2014 Inc. 5000 List

This is part of my Tableau Public Resources series

Welcome to the second installment in a series of visualizations and blog posts where I’m making use of Tableau Public’s datasets that they provide for new users to get acquainted with using the software.

The data for this visualization is taken from Inc.’s 2014 list of the fastest growing companies in the U.S.

Each year, Inc. does research to find the top 5000 Private US companies with the highest growth % over a four year span. The list spans across 49 states plus D.C. & Puerto Rico (sorry, Wyoming, maybe next year). The list also includes such industries as:

  • Construction
  • Education
  • Energy
  • Health
  • Human Resources

Inc.’s website only has a simple list of the companies and their metrics with some filtering capabilities. There’s some rich data in the dataset which is most likely why Tableau Public offers it as a starter dataset. I’m 100% positive that if you gave this dataset to 100 people, you’d end up with 100 different dashboards. I struggled a bit with finding a way to convey this dataset in a dashboard simply because there were so many ways I could go about it.

Below is a screen shot of my dashboard.  Click here for the interactive version.


Wow This dataset has some BIG numbers! The company listed at No. 1 company, FUHU, grew there total revenue by new 160,000%! They went from a mere $123,000 year in 2011 to nearly $200 MILLION. That’s some pretty impressive growth!

This was actually a really fun dataset to play with. As I stated earlier, I struggled with how to present this data. I mulled over several questions, including:

  • Should I focus on more on discovery or insight?
  • Should this be an interactive dashboard with actions or should lean more to the infographic side?
  • Should I try an advanced chart type?
  • There’s geographic data, should I incorporate a map?

As you can see from the final product, I went with a fairly standard discovery dashboard; heavy on the interactivity  (so be sure you click and hover and “play” with this dashboard). I also kept the chart types simple. Easy to read bar charts and a scatter plot. The scatter plot is the most “Advanced” thing I did with this dashboard.

And it’s not really advanced, I simply showed the marks, industry in this case, relative to the average of the two measures. The reason I went with this view was to more easily show how above or below an industry is from the overall average. I feel like it’s easier and puts a number to it. Another reason is because this way lends itself nicely to the common “four box” model used by many industries as a type SWAT analysis.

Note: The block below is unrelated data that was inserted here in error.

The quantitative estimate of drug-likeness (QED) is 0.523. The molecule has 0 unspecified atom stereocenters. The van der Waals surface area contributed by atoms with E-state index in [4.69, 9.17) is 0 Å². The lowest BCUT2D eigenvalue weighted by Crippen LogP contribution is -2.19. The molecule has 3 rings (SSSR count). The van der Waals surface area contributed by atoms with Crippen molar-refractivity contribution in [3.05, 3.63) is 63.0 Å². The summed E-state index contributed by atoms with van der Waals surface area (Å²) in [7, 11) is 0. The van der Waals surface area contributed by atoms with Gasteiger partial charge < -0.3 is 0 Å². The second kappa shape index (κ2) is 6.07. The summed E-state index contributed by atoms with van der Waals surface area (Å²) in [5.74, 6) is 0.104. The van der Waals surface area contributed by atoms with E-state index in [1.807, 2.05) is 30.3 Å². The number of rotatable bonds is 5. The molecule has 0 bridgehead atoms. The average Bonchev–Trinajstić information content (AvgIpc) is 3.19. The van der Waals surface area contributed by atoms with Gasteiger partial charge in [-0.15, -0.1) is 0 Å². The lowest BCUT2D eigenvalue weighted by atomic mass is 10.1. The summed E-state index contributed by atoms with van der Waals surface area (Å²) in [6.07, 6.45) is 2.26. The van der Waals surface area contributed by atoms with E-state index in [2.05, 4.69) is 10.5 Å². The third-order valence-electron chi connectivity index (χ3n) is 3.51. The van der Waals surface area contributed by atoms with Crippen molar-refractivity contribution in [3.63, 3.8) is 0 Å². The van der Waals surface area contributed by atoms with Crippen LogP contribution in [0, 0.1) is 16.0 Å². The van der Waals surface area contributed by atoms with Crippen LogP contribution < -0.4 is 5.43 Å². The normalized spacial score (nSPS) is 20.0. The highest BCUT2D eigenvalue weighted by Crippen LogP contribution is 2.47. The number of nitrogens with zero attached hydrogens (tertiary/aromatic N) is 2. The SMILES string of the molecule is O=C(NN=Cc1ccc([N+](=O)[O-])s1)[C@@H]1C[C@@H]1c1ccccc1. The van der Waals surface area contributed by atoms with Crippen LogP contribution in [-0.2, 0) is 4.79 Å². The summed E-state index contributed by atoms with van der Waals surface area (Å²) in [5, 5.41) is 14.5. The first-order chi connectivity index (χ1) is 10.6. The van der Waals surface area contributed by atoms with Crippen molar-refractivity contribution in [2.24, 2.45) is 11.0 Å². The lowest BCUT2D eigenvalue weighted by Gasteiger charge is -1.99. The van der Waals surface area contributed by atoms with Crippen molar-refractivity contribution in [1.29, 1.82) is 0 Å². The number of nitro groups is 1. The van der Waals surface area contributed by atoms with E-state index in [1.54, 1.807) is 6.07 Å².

As I continue using Tableau, I’m really starting to understand the true, raw power of a concise color palette. I’ve been working on my overall design skills when it comes to data visualization. I don’t naturally have a “designer eye” and have no graphic design experience. It’s also really easy to get caught up in all the “dazzling” that Tableau can do.

Knowing that, I’ve been focusing a lot of effort in thinking about color in my dashboard and adopting the common “less is more” mantra. In some early iterations of this dashboard, I had several different measure on the color shelf. Look at the picture above again, only this try to imagine 3 different color palettes on it. Pretty cluttered, eh?

So I was sitting there with rainbow dashboard and walked away from for a couple days. When I came back to it and opened it, my first reaction was, “Ugh, this is confusing.” So then I knew it was time to focus on the colors. Then it dawned on me that I’ve got revenue in every view in some way (row, column, tooltip) and I thought, “why don’t I try putting revenue on color for all the views and format them and gold-green diverging and see how that looks?” Yep, that looked a whole lot better.

As a reminder, there 5,000 the chance that you would know very many is very slim. I wanted to give the use a way to explore more about that company. Tableau URL actions are perfect for this! I simply set a URL action to appear on hover and for the address, I typed out Google’s search URL then added the [Company] field to the end. Then to ensure you are going to search for the company and nothing else I added “+company” to the end of action URL. The equates to the equivalent of going to Google.com and entering “Fuhu Company” into the search bar. Easy peezy!

Click here if you’d like to download the data and take it for a spin!

Until next time!


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